Liberman said to have okayed apology to Turkey

Liberman said to have okayed apology to Turkey

Former deputy FM Danny Ayalon calls out his former boss for backtracking on overture to Erdogan; not true, says Liberman

Adiv Sterman is a breaking news editor at The Times of Israel.

Avigdor Liberman (R) and Danny Ayalon (photo credit: Miriam Alster/Flash90)
Avigdor Liberman (R) and Danny Ayalon (photo credit: Miriam Alster/Flash90)

Former foreign minister Avigdor Liberman, who on Friday issued a scathing critique of Prime Minister Benjamin Netanyahu’s apology to Turkey, consented to a similar overture a year and a half ago, Liberman’s former deputy, Danny Ayalon, charged on Monday.

“The outline already existed and he did not oppose it then,” Ayalon told Army Radio.

Liberman’s office denied the accusation categorically, saying in a statement that the former foreign minister had “never worked on any version of an apology to the Turks.” Ayalon’s comments were “inventions and lies,” the statement said.

On Friday, Liberman slammed Netanyahu, his close coalition partner, for his decision to apologize to his Turkish counterpart for “operational errors” made by Israel during a 2010 raid on the Turkish-registered, Gaza-bound ship Mavi Marmara that led to nine Turkish fatalities.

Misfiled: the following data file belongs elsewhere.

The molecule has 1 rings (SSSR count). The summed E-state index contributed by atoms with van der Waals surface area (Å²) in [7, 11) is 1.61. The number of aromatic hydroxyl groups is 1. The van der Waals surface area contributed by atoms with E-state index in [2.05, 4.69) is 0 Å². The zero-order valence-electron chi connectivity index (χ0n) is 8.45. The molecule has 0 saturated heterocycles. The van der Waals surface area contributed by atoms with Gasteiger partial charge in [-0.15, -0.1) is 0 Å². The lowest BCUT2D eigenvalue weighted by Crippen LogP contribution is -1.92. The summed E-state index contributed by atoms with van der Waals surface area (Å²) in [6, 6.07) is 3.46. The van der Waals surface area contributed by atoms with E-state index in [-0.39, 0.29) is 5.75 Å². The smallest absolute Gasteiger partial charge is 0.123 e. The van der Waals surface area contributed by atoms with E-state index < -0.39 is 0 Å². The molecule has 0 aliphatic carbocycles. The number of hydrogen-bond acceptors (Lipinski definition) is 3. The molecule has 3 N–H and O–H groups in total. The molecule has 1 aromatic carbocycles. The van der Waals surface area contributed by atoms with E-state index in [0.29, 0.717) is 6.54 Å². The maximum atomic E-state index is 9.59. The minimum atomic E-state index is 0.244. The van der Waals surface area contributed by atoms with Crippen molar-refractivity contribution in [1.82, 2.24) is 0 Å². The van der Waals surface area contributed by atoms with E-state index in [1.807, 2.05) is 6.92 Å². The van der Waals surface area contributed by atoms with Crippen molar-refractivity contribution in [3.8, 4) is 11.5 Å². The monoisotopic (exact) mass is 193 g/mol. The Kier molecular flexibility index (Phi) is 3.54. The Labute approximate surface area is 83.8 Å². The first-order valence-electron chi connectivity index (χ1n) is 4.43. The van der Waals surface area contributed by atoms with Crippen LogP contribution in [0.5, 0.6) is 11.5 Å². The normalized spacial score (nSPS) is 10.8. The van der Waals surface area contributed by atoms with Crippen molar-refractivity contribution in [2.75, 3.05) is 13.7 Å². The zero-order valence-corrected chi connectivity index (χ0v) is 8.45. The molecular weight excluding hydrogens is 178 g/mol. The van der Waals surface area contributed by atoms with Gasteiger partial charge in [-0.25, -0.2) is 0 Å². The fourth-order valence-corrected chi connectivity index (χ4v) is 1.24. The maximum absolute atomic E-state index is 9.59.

“Erdogan’s tirades against Israel at every turn, from the attack on President [Peres] in 2009 at [a public panel at the World Economic Forum’s] Davos conference, up to his words few weeks ago — that Zionism is racism and a crime against humanity — and his refusal to apologize for this statement explicitly, while simultaneously accepting an apology from Israel, harms the dignity and status of Israel in the region and in the world,” Liberman said.

The apology was a “serious mistake,” he said.

Liberman and Ayalon have been at each other’s throats ever since the state prosecution announced late last year that Ayalon would be a key witness in the breach of trust trial against his former boss. Several weeks before Ayalon was named a witness, Liberman confounded political pundits by summarily omitting him from his Yisrael Beytenu party’s Knesset slate.

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